What motivates you to come to work every day, and what aspects of your work are you most passionate about?
A key motivating factor for me is that “nature knows no waste”, and we have much to learn from nature in designing our material systems. To do this, we have to find ways to reconnect to and learn from nature.
I am currently engaging with and supporting governments and civil society organisations in Africa in preparing for negotiations of a global treaty to end plastic pollution through policy development, research, and advocacy. I also enjoy facilitation and skills-building in innovation and people-centered design methodologies.
Plastic pollution is a major environmental problem in South Africa. How severe is plastic pollution in South Africa, and how does it compare to other African countries?
South Africa’s current plastics economy is almost entirely based on the linear “take-make-waste” approach. Almost half the goods consumed are designed for a short lifespan, and landfilling or open dumping are the primary waste treatment methods. In 2021, South Africa was ranked 11 on the global list of plastic polluters of coastal countries.
South Africa has an established plastic value chain and high per capita plastic consumption (32–41 kg compared to the global average of 29 kg). Packaging accounts for 52% of plastic use in South Africa, followed by the construction and agricultural sectors. Each year, 488 kilotonnes (kt) of plastic pollutes the environment.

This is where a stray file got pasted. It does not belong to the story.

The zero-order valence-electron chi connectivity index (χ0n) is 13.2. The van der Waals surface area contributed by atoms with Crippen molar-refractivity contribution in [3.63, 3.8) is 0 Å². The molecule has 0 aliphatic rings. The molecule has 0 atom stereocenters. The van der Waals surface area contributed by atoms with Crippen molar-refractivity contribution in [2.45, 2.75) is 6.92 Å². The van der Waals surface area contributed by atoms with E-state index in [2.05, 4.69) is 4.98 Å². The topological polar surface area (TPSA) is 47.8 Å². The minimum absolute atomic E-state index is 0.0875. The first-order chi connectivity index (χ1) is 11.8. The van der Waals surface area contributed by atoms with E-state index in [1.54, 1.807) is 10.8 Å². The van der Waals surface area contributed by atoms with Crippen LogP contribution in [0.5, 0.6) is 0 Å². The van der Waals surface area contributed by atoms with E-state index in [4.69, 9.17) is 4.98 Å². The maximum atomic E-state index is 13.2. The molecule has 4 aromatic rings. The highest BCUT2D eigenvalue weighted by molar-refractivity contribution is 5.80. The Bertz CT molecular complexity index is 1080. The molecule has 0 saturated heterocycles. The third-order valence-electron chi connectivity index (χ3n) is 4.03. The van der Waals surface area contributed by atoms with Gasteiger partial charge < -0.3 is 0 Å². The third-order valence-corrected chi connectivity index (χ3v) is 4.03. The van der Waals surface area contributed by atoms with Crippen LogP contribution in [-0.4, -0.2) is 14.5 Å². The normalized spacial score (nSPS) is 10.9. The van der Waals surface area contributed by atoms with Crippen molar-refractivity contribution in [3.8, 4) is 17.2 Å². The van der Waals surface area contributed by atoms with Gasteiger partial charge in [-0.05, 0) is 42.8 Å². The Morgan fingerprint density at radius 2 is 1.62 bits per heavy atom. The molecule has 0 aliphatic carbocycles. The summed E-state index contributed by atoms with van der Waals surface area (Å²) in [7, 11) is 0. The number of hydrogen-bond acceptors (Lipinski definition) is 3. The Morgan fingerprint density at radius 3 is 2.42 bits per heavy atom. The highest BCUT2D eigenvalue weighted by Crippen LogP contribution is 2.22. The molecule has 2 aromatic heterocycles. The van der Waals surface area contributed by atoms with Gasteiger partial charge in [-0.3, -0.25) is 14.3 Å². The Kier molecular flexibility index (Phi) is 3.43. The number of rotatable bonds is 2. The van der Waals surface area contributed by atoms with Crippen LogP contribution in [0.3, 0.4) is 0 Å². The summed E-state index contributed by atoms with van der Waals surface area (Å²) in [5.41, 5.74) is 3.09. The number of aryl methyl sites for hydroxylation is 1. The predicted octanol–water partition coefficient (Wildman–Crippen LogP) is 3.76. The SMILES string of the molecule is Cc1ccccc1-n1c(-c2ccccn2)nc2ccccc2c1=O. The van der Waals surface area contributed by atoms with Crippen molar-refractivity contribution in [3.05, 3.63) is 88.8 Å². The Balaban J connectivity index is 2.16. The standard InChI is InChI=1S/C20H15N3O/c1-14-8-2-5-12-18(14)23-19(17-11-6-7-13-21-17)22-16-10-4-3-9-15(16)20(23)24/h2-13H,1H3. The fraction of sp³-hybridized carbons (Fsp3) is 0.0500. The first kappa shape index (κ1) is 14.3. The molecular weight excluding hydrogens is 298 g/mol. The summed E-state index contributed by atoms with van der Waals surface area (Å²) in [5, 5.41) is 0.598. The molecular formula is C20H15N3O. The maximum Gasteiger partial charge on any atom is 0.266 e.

It contributes to air pollution through open burning (275 kt), land pollution (145 kt), and aquatic (freshwater and marine) pollution (68 kt). Plastic pollution also has a direct and indirect economic impact on South African industries such as fishing, shipping, and tourism. It affects ecosystems and ecosystem services, which in turn has knock-on economic impacts.
As a continent, Africa produces 5% and consumes 4% of global plastic volumes, to put that in perspective, the total global plastic production in 2020 was over 400 million tonnes. While these production and consumption figures in Africa are small compared to the rest of the world, the increase in imports of manufactured plastic products and packaging into African countries is concerning.
The countries with the largest economies in Africa, namely, Egypt, Nigeria, and South Africa, were also found to be the highest producers and importers of plastic polymers and products over the period of 2009-2015.
If plastic is such a big problem, why isn’t plastic consumption being reduced by law?
Plastic is not inherently bad; it is a man-made material that contributes multiple benefits to society. However, the current linear economic model of “take-make-waste” is the root cause of plastic pollution. The exponential rate and scale at which plastic is currently produced, and the way products and packaging are designed for disposal after being used once, combined with how plastic items are managed after use, are highly unsustainable and damaging to both human health and nature.
There are certain countries like Kenya, Rwanda, and others, which courageously banned certain single-use plastics, and South Africa, which in 2019 promulgated the extended producer responsibility regulations on plastic and paper packaging. However, the existing policy and legal frameworks are fragmented and ineffective due to the transboundary nature of the plastics value chain and the policy gaps at the global, regional, and national levels.